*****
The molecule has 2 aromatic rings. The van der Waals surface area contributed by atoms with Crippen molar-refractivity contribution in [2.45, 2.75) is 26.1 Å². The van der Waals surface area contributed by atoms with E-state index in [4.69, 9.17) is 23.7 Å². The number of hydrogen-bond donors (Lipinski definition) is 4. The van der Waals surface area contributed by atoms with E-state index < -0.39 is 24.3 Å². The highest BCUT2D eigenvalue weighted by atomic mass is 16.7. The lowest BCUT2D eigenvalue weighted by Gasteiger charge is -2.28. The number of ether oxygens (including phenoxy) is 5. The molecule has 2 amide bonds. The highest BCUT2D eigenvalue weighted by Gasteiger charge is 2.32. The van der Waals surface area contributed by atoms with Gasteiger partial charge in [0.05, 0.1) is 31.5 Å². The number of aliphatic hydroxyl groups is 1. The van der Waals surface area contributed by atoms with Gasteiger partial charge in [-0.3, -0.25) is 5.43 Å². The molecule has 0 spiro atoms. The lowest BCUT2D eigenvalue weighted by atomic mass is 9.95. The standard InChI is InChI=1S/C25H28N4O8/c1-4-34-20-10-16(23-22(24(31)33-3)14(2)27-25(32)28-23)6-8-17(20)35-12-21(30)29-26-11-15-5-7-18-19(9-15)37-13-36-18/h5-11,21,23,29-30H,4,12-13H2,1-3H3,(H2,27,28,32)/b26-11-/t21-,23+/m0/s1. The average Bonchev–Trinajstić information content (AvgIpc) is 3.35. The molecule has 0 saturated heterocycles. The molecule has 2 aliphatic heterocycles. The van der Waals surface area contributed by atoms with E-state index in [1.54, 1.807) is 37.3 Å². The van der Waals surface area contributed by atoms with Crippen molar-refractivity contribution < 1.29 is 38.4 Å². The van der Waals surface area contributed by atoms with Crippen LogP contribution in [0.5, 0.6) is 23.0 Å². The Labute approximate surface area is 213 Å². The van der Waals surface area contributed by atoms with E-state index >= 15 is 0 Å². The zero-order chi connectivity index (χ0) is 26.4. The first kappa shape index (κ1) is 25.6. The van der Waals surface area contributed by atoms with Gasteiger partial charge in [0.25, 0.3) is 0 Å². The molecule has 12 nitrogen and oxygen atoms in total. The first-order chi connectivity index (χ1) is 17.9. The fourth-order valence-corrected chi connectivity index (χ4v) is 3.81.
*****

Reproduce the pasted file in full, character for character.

The molecule has 2 aromatic rings. The van der Waals surface area contributed by atoms with Crippen molar-refractivity contribution in [2.45, 2.75) is 26.1 Å². The van der Waals surface area contributed by atoms with E-state index in [4.69, 9.17) is 23.7 Å². The number of hydrogen-bond donors (Lipinski definition) is 4. The van der Waals surface area contributed by atoms with E-state index < -0.39 is 24.3 Å². The highest BCUT2D eigenvalue weighted by atomic mass is 16.7. The lowest BCUT2D eigenvalue weighted by Gasteiger charge is -2.28. The number of ether oxygens (including phenoxy) is 5. The molecule has 2 amide bonds. The highest BCUT2D eigenvalue weighted by Gasteiger charge is 2.32. The van der Waals surface area contributed by atoms with Gasteiger partial charge in [0.05, 0.1) is 31.5 Å². The number of aliphatic hydroxyl groups is 1. The van der Waals surface area contributed by atoms with Gasteiger partial charge in [-0.3, -0.25) is 5.43 Å². The molecule has 0 spiro atoms. The lowest BCUT2D eigenvalue weighted by atomic mass is 9.95. The standard InChI is InChI=1S/C25H28N4O8/c1-4-34-20-10-16(23-22(24(31)33-3)14(2)27-25(32)28-23)6-8-17(20)35-12-21(30)29-26-11-15-5-7-18-19(9-15)37-13-36-18/h5-11,21,23,29-30H,4,12-13H2,1-3H3,(H2,27,28,32)/b26-11-/t21-,23+/m0/s1. The average Bonchev–Trinajstić information content (AvgIpc) is 3.35. The molecule has 0 saturated heterocycles. The molecule has 2 aliphatic heterocycles. The van der Waals surface area contributed by atoms with E-state index in [1.54, 1.807) is 37.3 Å². The van der Waals surface area contributed by atoms with Crippen molar-refractivity contribution < 1.29 is 38.4 Å². The van der Waals surface area contributed by atoms with Crippen LogP contribution in [0.5, 0.6) is 23.0 Å². The Labute approximate surface area is 213 Å². The van der Waals surface area contributed by atoms with E-state index >= 15 is 0 Å². The zero-order chi connectivity index (χ0) is 26.4. The first kappa shape index (κ1) is 25.6. The van der Waals surface area contributed by atoms with Gasteiger partial charge in [0.25, 0.3) is 0 Å². The molecule has 12 nitrogen and oxygen atoms in total. The first-order chi connectivity index (χ1) is 17.9. The fourth-order valence-corrected chi connectivity index (χ4v) is 3.81.